30 August 2012

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Important 15 facts about American Time Use Survey ATUS

Important 15 facts about American Time Use Survey ATUS

What is a time-use survey?
Time-use surveys measure the amount of time people spend doing various activities, such as work, childcare, housework, watching television, volunteering, and socializing.

When did the American Time Use Survey (ATUS) begin?
Data collection began in January 2003, and the first estimates were published on September 14, 2004.

Who conducts the ATUS?
ATUS is sponsored by the Bureau of Labor Statistics and conducted by the U.S. Census Bureau. The Census Bureau collects and processes the data.

Who uses the information from the ATUS?

Researchers, journalists, educators, sociologists, economists, government lawmakers, lawyers, and individuals are all users of time-use information. The survey produces nationally representative estimates of the U.S. population's time use by labor force status, demographic characteristics, and other factors. Analysts are able to compare Americans' time use with similar data from almost fifty other countries that have, or soon will have, time-use surveys.

How often are ATUS micro data published?

ATUS micro data files are published annually.

How are the data collected?

The data are collected through telephone interviews. Census Bureau interviewers use Computer Assisted Telephone Interviewing, a system that automatically advances interviewers to the next question based on a respondent's answers to previous questions.

Are households that do not have a telephone and those with unlisted telephone numbers eligible to participate in ATUS?

Households without telephones and those that did not provide a telephone number in the CPS can be selected for the ATUS sample. In a letter about the survey, BLS asks respondents in these households to call a toll-free number to complete the interview.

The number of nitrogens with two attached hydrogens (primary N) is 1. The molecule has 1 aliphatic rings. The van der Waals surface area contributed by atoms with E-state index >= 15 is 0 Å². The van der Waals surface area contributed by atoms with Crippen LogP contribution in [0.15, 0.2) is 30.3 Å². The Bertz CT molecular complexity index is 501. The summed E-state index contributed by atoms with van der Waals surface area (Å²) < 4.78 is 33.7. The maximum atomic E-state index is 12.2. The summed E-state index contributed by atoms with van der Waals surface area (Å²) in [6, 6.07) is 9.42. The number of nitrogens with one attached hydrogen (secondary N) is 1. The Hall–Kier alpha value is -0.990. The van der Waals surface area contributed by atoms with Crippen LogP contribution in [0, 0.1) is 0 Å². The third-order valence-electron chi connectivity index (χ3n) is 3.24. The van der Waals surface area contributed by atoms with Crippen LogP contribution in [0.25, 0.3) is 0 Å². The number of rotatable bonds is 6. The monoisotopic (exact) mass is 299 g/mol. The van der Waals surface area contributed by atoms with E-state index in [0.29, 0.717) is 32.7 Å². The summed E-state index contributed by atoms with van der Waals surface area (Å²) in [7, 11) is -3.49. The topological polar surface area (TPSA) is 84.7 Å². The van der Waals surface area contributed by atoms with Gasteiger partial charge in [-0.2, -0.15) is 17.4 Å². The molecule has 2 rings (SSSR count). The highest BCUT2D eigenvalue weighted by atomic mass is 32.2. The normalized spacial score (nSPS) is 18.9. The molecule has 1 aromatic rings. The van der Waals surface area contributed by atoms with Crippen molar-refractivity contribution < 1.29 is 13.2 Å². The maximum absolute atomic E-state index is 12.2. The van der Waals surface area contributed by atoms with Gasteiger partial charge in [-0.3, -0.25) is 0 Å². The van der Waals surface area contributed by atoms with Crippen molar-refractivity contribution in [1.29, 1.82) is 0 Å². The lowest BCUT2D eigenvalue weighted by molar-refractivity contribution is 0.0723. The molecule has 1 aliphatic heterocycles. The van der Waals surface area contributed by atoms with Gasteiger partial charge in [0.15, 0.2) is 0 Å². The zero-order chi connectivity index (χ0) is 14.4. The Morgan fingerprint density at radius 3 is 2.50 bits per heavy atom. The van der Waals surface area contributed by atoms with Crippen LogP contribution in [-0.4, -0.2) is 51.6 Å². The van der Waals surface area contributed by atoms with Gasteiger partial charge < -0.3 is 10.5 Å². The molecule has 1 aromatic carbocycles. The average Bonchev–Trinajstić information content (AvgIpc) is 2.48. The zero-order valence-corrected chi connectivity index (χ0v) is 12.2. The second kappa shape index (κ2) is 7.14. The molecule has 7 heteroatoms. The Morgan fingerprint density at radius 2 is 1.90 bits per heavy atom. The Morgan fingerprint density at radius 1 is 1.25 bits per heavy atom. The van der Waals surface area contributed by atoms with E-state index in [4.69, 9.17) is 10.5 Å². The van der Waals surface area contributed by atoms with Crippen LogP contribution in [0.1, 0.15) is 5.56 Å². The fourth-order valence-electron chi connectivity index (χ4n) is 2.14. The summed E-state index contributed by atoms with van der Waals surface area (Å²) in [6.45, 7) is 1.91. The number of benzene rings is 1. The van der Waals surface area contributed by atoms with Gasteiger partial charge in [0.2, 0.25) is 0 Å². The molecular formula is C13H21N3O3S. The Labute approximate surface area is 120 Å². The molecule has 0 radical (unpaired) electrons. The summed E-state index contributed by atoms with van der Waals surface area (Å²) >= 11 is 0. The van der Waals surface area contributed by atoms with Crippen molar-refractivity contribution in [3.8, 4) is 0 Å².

Do respondents receive an advance diary?

Respondents do not receive a diary on which to record activities prior to the telephone interview. (When developing the survey, an early test showed no improvement in data quality, as well as greater respondent burden, when respondents used a paper diary aid.) Instead, they receive a letter and pamphlet explaining the purpose of the ATUS and notifying them of the day they will be called.

How many times are respondents interviewed?

Respondents are interviewed only once.

How are daily activities classified into time-use categories?

Trained coders use software that displays all of a respondent's daily activities as recorded by the interviewer. Coders assign a code from the ATUS classification system to each activity. The classification system contains 17 major time-use categories, each containing two additional levels of detail. These 17 coding categories are recombined into more relevant analytical categories for publication.

What is eldercare?

Eldercare is providing unpaid care or assistance to an individual who needed help because of a condition related to aging. This care can be provided in the recipient's home, the provider's home, or a care facility, such as in a nursing home. Eldercare can involve a range of care activities, such as assisting with grooming and feeding, preparing meals, arranging medical care, and providing transportation. Eldercare can also involve providing companionship or being available to assist when help is needed, and thus can be associated with nearly any activity. Eldercare estimates are derived by summing the durations of activities during which respondents provided care or assistance for an adult who needed help because of a condition related to aging.